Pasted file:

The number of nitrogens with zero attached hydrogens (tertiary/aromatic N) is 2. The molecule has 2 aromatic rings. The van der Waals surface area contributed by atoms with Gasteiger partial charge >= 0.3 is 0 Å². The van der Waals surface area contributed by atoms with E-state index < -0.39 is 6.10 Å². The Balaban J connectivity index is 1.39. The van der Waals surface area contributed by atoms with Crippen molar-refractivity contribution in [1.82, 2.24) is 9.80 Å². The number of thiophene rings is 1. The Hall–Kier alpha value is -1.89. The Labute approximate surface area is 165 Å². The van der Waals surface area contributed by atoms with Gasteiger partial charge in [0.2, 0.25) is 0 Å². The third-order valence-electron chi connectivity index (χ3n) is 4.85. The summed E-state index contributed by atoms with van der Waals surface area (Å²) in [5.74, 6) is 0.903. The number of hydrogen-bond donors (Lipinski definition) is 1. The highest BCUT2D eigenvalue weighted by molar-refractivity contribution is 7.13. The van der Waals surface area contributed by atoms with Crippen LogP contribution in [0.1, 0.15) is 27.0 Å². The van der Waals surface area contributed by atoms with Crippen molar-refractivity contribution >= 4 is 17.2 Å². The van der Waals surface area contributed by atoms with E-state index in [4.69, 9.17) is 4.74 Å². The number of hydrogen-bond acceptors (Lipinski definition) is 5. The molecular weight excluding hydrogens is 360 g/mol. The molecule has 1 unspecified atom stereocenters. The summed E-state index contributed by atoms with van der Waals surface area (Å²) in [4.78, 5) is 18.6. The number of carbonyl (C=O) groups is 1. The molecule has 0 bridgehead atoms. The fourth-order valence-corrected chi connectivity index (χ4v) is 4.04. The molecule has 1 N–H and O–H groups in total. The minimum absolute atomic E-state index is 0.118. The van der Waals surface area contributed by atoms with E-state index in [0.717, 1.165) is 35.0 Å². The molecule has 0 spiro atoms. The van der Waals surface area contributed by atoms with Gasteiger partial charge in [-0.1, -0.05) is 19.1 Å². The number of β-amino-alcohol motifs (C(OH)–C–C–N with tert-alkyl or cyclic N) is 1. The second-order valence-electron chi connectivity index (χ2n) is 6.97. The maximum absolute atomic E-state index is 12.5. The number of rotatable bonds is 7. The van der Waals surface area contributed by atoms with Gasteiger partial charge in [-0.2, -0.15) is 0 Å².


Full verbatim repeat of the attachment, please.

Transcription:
The number of nitrogens with zero attached hydrogens (tertiary/aromatic N) is 2. The molecule has 2 aromatic rings. The van der Waals surface area contributed by atoms with Gasteiger partial charge >= 0.3 is 0 Å². The van der Waals surface area contributed by atoms with E-state index < -0.39 is 6.10 Å². The Balaban J connectivity index is 1.39. The van der Waals surface area contributed by atoms with Crippen molar-refractivity contribution in [1.82, 2.24) is 9.80 Å². The number of thiophene rings is 1. The Hall–Kier alpha value is -1.89. The Labute approximate surface area is 165 Å². The van der Waals surface area contributed by atoms with Gasteiger partial charge in [0.2, 0.25) is 0 Å². The third-order valence-electron chi connectivity index (χ3n) is 4.85. The summed E-state index contributed by atoms with van der Waals surface area (Å²) in [5.74, 6) is 0.903. The number of hydrogen-bond donors (Lipinski definition) is 1. The highest BCUT2D eigenvalue weighted by molar-refractivity contribution is 7.13. The van der Waals surface area contributed by atoms with Crippen LogP contribution in [0.1, 0.15) is 27.0 Å². The van der Waals surface area contributed by atoms with Crippen molar-refractivity contribution >= 4 is 17.2 Å². The van der Waals surface area contributed by atoms with E-state index in [4.69, 9.17) is 4.74 Å². The number of hydrogen-bond acceptors (Lipinski definition) is 5. The molecular weight excluding hydrogens is 360 g/mol. The molecule has 1 unspecified atom stereocenters. The summed E-state index contributed by atoms with van der Waals surface area (Å²) in [4.78, 5) is 18.6. The number of carbonyl (C=O) groups is 1. The molecule has 0 bridgehead atoms. The fourth-order valence-corrected chi connectivity index (χ4v) is 4.04. The molecule has 1 N–H and O–H groups in total. The minimum absolute atomic E-state index is 0.118. The van der Waals surface area contributed by atoms with E-state index in [0.717, 1.165) is 35.0 Å². The molecule has 0 spiro atoms. The van der Waals surface area contributed by atoms with Gasteiger partial charge in [-0.1, -0.05) is 19.1 Å². The number of β-amino-alcohol motifs (C(OH)–C–C–N with tert-alkyl or cyclic N) is 1. The second-order valence-electron chi connectivity index (χ2n) is 6.97. The maximum absolute atomic E-state index is 12.5. The number of rotatable bonds is 7. The van der Waals surface area contributed by atoms with Gasteiger partial charge in [-0.2, -0.15) is 0 Å².